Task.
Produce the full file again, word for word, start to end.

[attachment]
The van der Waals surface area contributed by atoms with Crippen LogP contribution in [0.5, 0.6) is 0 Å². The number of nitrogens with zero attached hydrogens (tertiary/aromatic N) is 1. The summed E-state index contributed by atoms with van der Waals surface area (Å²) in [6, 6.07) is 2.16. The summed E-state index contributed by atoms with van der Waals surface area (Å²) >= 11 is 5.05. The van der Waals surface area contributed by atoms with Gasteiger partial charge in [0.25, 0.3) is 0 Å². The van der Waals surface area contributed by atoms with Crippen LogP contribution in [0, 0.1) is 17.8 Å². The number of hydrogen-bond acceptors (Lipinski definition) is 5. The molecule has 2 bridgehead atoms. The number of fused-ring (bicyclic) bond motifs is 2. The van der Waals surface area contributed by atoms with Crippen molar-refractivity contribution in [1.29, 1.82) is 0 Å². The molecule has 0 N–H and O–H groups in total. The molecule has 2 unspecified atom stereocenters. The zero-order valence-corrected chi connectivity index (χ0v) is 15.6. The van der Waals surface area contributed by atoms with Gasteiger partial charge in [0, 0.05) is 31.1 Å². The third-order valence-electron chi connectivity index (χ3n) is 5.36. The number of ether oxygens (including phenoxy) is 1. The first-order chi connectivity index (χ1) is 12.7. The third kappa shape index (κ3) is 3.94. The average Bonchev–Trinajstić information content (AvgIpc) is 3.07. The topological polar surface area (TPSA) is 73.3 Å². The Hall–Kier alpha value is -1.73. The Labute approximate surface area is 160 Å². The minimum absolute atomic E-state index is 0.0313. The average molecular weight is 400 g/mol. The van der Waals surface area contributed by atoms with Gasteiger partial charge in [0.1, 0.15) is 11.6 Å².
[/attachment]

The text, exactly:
The van der Waals surface area contributed by atoms with Crippen LogP contribution in [0.5, 0.6) is 0 Å². The number of nitrogens with zero attached hydrogens (tertiary/aromatic N) is 1. The summed E-state index contributed by atoms with van der Waals surface area (Å²) in [6, 6.07) is 2.16. The summed E-state index contributed by atoms with van der Waals surface area (Å²) >= 11 is 5.05. The van der Waals surface area contributed by atoms with Gasteiger partial charge in [0.25, 0.3) is 0 Å². The van der Waals surface area contributed by atoms with Crippen LogP contribution in [0, 0.1) is 17.8 Å². The number of hydrogen-bond acceptors (Lipinski definition) is 5. The molecule has 2 bridgehead atoms. The number of fused-ring (bicyclic) bond motifs is 2. The van der Waals surface area contributed by atoms with Crippen molar-refractivity contribution in [1.29, 1.82) is 0 Å². The molecule has 0 N–H and O–H groups in total. The molecule has 2 unspecified atom stereocenters. The zero-order valence-corrected chi connectivity index (χ0v) is 15.6. The van der Waals surface area contributed by atoms with Gasteiger partial charge in [0, 0.05) is 31.1 Å². The third-order valence-electron chi connectivity index (χ3n) is 5.36. The number of ether oxygens (including phenoxy) is 1. The first-order chi connectivity index (χ1) is 12.7. The third kappa shape index (κ3) is 3.94. The average Bonchev–Trinajstić information content (AvgIpc) is 3.07. The topological polar surface area (TPSA) is 73.3 Å². The Hall–Kier alpha value is -1.73. The Labute approximate surface area is 160 Å². The minimum absolute atomic E-state index is 0.0313. The average molecular weight is 400 g/mol. The van der Waals surface area contributed by atoms with Gasteiger partial charge in [0.1, 0.15) is 11.6 Å².